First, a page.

Stories from a Wanderer – Mr. Emerson Helps Me Prepare for the Eclipse

A foolish consistency is the hobgoblin of little minds, adored by little statesmen and philosophers and divines. With consistency a great soul has simply nothing to do. He may as well concern himself with his shadow on the wall. – Ralph Waldo Emerson, “Self-Reliance”

I read this passage from “Self-Reliance” in college many years ago, but I recall the experience vividly. Immediately I pictured a tiny cartoon demon-creature hopping through cartoon brains, stomping down cartoon thought-bubbles. I was (and remain) delighted by the imagery; and I became an instant believer in Emerson’s wisdom.

While I suspect that Mr. Emerson was referring to philosophy in its many forms, I am going to apply the concept to my next short trip – a drive of an hour (or three) to see the eclipse somewhere north (or south) of Dallas.

It all depends on elements beyond my control – how long a morning doctor’s appointment will last (who ever knows?), how much traffic there is (some counties have already declared emergencies), what the weather might be (current prediction: partly sunny, possible storms) and whether I feel like I want to be around people or whether I want to be alone (I can’t decide).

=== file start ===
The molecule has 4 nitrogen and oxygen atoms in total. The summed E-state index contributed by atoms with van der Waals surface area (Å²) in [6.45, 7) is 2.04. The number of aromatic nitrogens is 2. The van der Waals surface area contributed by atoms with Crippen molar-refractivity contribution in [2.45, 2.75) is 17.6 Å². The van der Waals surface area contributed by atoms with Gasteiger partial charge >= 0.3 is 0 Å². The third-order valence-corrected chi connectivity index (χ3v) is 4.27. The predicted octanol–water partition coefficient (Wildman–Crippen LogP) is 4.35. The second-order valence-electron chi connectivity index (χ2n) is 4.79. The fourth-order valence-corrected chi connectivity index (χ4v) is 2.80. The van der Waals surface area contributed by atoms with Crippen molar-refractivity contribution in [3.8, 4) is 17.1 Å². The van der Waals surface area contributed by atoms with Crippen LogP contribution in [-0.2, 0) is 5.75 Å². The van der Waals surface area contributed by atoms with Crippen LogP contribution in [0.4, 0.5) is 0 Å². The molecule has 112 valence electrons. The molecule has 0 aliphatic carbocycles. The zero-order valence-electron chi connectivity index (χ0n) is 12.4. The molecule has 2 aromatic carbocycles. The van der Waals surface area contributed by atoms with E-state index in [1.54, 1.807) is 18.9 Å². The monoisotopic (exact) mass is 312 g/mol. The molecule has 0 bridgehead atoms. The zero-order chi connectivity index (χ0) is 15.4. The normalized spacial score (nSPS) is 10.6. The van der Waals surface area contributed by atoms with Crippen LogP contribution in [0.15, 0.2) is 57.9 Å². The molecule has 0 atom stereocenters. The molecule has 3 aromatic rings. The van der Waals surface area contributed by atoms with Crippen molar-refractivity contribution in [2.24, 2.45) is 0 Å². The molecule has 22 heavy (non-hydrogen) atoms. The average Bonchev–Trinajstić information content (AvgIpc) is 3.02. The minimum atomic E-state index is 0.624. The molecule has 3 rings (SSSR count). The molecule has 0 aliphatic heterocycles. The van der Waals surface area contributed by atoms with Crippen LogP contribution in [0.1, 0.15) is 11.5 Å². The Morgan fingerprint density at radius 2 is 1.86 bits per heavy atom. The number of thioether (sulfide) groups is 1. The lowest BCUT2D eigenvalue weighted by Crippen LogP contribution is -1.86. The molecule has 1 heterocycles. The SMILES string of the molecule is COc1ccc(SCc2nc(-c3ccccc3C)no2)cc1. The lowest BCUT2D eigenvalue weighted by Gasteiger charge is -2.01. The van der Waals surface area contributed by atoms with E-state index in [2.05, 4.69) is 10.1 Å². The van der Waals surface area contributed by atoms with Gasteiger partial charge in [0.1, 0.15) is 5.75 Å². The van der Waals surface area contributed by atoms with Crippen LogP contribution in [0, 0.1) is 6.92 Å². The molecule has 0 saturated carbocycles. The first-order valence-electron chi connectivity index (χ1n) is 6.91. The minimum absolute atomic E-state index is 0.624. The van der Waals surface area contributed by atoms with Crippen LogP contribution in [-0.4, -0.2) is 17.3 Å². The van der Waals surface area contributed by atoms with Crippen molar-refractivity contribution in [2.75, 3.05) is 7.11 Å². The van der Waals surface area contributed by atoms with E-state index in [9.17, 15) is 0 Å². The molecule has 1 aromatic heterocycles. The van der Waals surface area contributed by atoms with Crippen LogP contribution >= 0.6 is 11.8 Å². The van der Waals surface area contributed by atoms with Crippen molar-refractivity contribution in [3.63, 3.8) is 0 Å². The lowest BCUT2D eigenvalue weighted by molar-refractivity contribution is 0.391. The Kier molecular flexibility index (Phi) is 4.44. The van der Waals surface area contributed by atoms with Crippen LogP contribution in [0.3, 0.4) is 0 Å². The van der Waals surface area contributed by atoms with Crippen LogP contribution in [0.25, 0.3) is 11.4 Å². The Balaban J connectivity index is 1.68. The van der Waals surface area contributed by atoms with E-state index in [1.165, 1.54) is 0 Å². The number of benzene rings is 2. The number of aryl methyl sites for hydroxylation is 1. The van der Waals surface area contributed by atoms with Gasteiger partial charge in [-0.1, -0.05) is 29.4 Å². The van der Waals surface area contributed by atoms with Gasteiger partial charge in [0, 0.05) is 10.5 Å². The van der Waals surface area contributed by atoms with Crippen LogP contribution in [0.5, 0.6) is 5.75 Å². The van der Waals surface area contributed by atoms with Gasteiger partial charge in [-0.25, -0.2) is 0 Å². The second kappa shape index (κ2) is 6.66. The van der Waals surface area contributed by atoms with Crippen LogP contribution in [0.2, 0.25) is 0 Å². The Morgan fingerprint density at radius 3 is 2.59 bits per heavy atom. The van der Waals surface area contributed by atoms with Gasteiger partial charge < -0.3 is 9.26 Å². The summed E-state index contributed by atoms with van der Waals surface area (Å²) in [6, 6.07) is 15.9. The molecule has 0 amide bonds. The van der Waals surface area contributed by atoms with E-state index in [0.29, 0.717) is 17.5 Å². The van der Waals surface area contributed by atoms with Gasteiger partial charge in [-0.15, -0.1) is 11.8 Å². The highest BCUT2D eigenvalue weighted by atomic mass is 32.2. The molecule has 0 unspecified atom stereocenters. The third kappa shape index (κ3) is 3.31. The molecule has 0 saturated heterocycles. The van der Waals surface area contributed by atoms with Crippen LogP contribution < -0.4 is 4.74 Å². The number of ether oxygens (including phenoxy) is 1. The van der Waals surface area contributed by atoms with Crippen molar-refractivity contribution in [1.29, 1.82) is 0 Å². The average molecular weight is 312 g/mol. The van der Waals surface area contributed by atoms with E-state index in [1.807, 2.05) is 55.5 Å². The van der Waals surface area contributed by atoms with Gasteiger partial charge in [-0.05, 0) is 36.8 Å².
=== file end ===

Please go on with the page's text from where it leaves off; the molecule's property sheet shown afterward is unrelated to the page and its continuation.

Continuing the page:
To speak truly, few adult persons can see nature. Most persons do not see the sun. At least, they have a very superficial seeing. The sun illuminates only the eye of the man, but shines into the eye and the heart of the child. The lover of nature is he whose inward and outward senses are still truly adjusted to each other; who has retained the spirit of infancy even into the era of manhood. – Ralph Waldo Emerson, “Nature”

Monday, April 8, 2024, for those of us able to see the eclipse, is a chance to look at nature deeply and boldly! Indeed, we will have the chance to look directly at the sun and examine its corona (its “crown”), usually elusive to us when not eclipsed.

In the days leading up to the event, I am making a conscious effort to practice a “spirit of infancy” by taking time each day to let the sun shine into my heart as much as my eye, as Emerson suggests. Even if it is cloudy or stormy on Monday, I am going to seek out the area of totality, and once I am there, take Nature as she presents herself to me that day. Perhaps I will see a rainbow.

These roses under my window make no reference to former roses or to better ones; they are for what they are; they exist with God to-day. here is no time to them. There is simply the rose; it is perfect in every moment of its existence. Before a leaf-bud has burst, its whole life acts; in the full-blown flower there is no more; in the leafless root there is no less. Its nature is satisfied, and it satisfies nature, in all moments alike. But man postpones or remembers; he does not live in the present, but with reverted eye laments the past, or, heedless of the riches that surround him, stands on tiptoe to foresee the future. He cannot be happy and strong until he too lives with nature in the present, above time. – Ralph Waldo Emerson, “Self-Reliance”